Disparities also exist among the datasets from Tasman Glacier. Indeed, Hochstein and others (1995) concluded that the subaqueous ice cliff was near vertical in at least one location along the terminus in 1993. In contrast, Purdie (1996) and Röhl (2005) reported that an ice ramp extended along the majority of the terminus, except for a small section at the eastern end. Warren and Kirkbride (1998) also observed an ice ramp at the waterline, which was present along the full width of the terminus. After 1993, all surveys in the lake have suggested that an ice ramp extended from the glacier, albeit in varying locations. As illustrated by these fluctuations in ramp size and location, it is likely that the ice ramp has evolved in a cyclic pattern of growth and disintegration, in connection with subaerial retreat of the glacier (e.g. Röhl, 2005).

Ice ramps have been observed in the past at other glaciers in New Zealand, including Maud, Grey, Godley and Ivory glaciers (Warren and Kirkbride, 1998), and worldwide, including Le Conte Glacier, southeast Alaska (Motyka, 1997), the margin of Breiðamerkurjökull terminating into Stemmárlón, southeast Iceland (Howarth and Price, 1969), and Muir and Johns Hopkins Glaciers, Alaska (Hunter and Powell, 1998). To understand the morphology and development of the subaqueous margins of Mueller, Hooker and Tasman glaciers, possible relationships between calving processes, retreat rate and debris cover are explored further below.

Calving and retreat rate

A cyclic calving pattern is common at water-terminating ice margins in Aoraki/Mount Cook National Park (Kirkbride and Warren, 1997, 1999), the Himalaya (Benn and others, 2001) and Patagonia (Warren, 1999; Haresign and Warren, 2005). This cycle involves melting at the waterline, which creates an overhanging subaerial cliff. The cliff calves progressively larger lamellae by flaking and eventually full-height slab calving. As the destabilized subaerial ice cliff retreats, a subaqueous ice ramp will develop if mass losses per unit area above the waterline exceed those below. Eventually, the ice ramp will calve or melt away. The rate of ramp development is controlled by the difference between the rate of subaerial cliff retreat (by calving and melting) and subaqueous ramp retreat (by calving and melting). Therefore, a glacier with a high subaerial retreat rate will not necessarily have a large ice ramp. For example, Tasman Glacier has a higher subaerial retreat rate than Mueller Glacier (Röhl, 2006; Dykes and others, 2010), yet the ice ramp extending from Tasman Glacier is smaller than that extending from Mueller Glacier. This is a consequence of higher relative subaqueous mass loss rates at Tasman Glacier. Subaerial retreat rates may be higher at Tasman Glacier than Mueller Glacier due to variations in the rate of thermal undercutting as a result of differences in water temperature, water-level fluctuations and terminal ice cliff geometry (e.g. Röhl, 2006). In addition to the control that subaerial and subaqueous retreat rates exert on ramp development, other factors must control the maximum extent of the ice ramp a given glacier can sustain. Potential controls may include debris cover and resultant buoyancy, properties of the water body (e.g. water temperature) into which the glacier terminates. In addition, where subaqueous calving is an important process, longitudinal strain rates are also a potential control as these rates influence fracture formation and propagation (Benn and others, 2007), along with pre-existing weaknesses such as crevasses and debris bands.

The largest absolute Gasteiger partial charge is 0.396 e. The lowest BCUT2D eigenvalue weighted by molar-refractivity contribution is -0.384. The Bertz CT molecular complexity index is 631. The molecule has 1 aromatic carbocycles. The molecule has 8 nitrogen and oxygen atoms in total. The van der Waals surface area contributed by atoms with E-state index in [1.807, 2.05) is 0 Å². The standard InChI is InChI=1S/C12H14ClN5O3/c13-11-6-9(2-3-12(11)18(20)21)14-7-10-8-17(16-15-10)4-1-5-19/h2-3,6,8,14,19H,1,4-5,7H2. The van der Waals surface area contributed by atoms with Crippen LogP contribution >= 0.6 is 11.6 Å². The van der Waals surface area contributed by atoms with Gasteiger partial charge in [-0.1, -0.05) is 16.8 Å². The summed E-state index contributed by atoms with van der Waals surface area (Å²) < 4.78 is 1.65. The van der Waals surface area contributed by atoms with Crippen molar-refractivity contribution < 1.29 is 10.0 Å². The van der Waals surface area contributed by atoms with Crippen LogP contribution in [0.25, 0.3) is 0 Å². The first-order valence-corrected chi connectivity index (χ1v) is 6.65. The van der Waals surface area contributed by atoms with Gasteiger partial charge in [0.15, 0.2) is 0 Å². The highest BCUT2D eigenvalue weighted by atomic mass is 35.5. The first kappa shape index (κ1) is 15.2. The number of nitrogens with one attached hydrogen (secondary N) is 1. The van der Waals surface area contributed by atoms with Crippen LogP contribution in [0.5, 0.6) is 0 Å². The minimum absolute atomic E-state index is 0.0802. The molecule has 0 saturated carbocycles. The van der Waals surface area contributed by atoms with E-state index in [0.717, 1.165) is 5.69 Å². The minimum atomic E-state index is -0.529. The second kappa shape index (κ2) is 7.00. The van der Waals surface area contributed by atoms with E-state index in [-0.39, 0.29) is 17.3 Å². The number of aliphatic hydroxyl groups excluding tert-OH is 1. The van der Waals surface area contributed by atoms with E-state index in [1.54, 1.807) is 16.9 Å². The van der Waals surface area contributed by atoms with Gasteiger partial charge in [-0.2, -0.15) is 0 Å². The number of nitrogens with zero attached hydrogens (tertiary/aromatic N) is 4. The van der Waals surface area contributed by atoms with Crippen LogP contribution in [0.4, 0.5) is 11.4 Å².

Subaerial calving at the three glaciers is predominantly driven by undercutting of the ice cliff, which is controlled by waterline melt. Röhl (2005, 2006) identified lake level stability as a crucial component in waterline melting. Constant lake levels concentrate energy transfer and thus melting to be concentrated on a thin section of ice at the waterline rather than spreading it over a wider vertical area. This energy concentration creates deeper thermal-erosional notching rates, leading to high subaerial calving rates. Fluctuations in lake level of more than 0.15 m over 24 hours were enough to significantly retard the development of thermal notches on Tasman Glacier (Röhl, 2005).

Debris on the ice ramps

Sub-bottom data from Mueller, Hooker and Tasman lakes show that debris thicknesses on the ice ramps vary between 5 and 10 m. This sediment comprises unsorted sands, gravels and boulders. Isolated areas of undisturbed laminated lacustrine muds that fill small basins and depressions are also present in all three lakes. These areas are generally distal from the terminus, where subdued sediment and water movement allow fine sediment to settle out of suspension. Mueller Lake is an exception, with fine sediment infilling a large flat-bottomed basin in the southwest part of the lake adjacent to the terminus. This delta was created by a supraglacial river that flowed into the area until 2006.

Sediment on the subaqueous ice ramps is derived from five potential sources: (1) transfer of supraglacial debris off the glacier terminus; (2) slumping from lateral moraines bordering the lake margins; (3) iceberg fallout; (4) melting of the ramp; and (5) fluvial deltaic deposition. Sources 1–4 are present at all three glaciers, with fluvial deposition forming a delta on the ramp only at Mueller Glacier where a supraglacial river flows from the glacier surface into the lake.